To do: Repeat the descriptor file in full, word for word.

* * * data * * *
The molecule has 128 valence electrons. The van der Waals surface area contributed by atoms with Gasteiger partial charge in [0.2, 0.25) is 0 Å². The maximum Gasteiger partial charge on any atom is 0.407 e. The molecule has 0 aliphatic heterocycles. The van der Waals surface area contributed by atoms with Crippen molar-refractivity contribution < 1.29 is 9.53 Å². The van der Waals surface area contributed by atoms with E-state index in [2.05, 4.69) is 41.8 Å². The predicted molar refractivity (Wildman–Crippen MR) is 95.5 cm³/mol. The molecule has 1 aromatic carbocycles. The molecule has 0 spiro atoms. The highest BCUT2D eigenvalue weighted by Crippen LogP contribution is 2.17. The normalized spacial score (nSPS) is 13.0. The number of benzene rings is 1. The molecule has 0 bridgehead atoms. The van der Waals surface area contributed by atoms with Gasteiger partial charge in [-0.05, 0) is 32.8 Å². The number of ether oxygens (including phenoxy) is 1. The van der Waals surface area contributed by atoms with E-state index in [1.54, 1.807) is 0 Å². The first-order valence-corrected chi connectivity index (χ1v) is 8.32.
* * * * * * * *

The molecule has 128 valence electrons. The van der Waals surface area contributed by atoms with Gasteiger partial charge in [0.2, 0.25) is 0 Å². The maximum Gasteiger partial charge on any atom is 0.407 e. The molecule has 0 aliphatic heterocycles. The van der Waals surface area contributed by atoms with Crippen molar-refractivity contribution < 1.29 is 9.53 Å². The van der Waals surface area contributed by atoms with E-state index in [2.05, 4.69) is 41.8 Å². The predicted molar refractivity (Wildman–Crippen MR) is 95.5 cm³/mol. The molecule has 1 aromatic carbocycles. The molecule has 0 spiro atoms. The highest BCUT2D eigenvalue weighted by Crippen LogP contribution is 2.17. The normalized spacial score (nSPS) is 13.0. The number of benzene rings is 1. The molecule has 0 bridgehead atoms. The van der Waals surface area contributed by atoms with Gasteiger partial charge in [-0.05, 0) is 32.8 Å². The number of ether oxygens (including phenoxy) is 1. The van der Waals surface area contributed by atoms with E-state index in [1.54, 1.807) is 0 Å². The first-order valence-corrected chi connectivity index (χ1v) is 8.32.